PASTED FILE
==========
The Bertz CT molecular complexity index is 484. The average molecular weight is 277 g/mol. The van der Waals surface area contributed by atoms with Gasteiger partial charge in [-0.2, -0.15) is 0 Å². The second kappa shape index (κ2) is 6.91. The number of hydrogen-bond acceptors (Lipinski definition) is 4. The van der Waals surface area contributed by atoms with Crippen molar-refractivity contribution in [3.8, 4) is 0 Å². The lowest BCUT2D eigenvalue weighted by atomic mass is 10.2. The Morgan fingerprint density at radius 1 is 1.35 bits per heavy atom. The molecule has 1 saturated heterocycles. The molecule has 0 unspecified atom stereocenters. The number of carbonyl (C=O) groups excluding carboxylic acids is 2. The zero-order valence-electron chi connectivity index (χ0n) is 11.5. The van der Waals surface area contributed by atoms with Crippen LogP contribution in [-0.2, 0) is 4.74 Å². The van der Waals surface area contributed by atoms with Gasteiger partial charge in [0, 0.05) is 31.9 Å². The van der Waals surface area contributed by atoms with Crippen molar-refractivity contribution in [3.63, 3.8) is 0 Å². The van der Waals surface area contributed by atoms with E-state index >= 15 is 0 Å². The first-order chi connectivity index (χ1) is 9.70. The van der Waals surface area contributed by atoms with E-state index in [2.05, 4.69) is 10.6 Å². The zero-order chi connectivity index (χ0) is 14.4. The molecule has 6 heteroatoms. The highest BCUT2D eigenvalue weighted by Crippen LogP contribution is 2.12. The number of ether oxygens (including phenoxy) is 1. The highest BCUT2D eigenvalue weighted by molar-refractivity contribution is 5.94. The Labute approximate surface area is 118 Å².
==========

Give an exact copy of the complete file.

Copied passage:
The Bertz CT molecular complexity index is 484. The average molecular weight is 277 g/mol. The van der Waals surface area contributed by atoms with Gasteiger partial charge in [-0.2, -0.15) is 0 Å². The second kappa shape index (κ2) is 6.91. The number of hydrogen-bond acceptors (Lipinski definition) is 4. The van der Waals surface area contributed by atoms with Crippen molar-refractivity contribution in [3.8, 4) is 0 Å². The lowest BCUT2D eigenvalue weighted by atomic mass is 10.2. The Morgan fingerprint density at radius 1 is 1.35 bits per heavy atom. The molecule has 1 saturated heterocycles. The molecule has 0 unspecified atom stereocenters. The number of carbonyl (C=O) groups excluding carboxylic acids is 2. The zero-order valence-electron chi connectivity index (χ0n) is 11.5. The van der Waals surface area contributed by atoms with Crippen LogP contribution in [-0.2, 0) is 4.74 Å². The van der Waals surface area contributed by atoms with Gasteiger partial charge in [0, 0.05) is 31.9 Å². The van der Waals surface area contributed by atoms with Crippen molar-refractivity contribution in [3.63, 3.8) is 0 Å². The van der Waals surface area contributed by atoms with E-state index >= 15 is 0 Å². The first-order chi connectivity index (χ1) is 9.70. The van der Waals surface area contributed by atoms with E-state index in [2.05, 4.69) is 10.6 Å². The zero-order chi connectivity index (χ0) is 14.4. The molecule has 6 heteroatoms. The highest BCUT2D eigenvalue weighted by Crippen LogP contribution is 2.12. The number of ether oxygens (including phenoxy) is 1. The highest BCUT2D eigenvalue weighted by molar-refractivity contribution is 5.94. The Labute approximate surface area is 118 Å².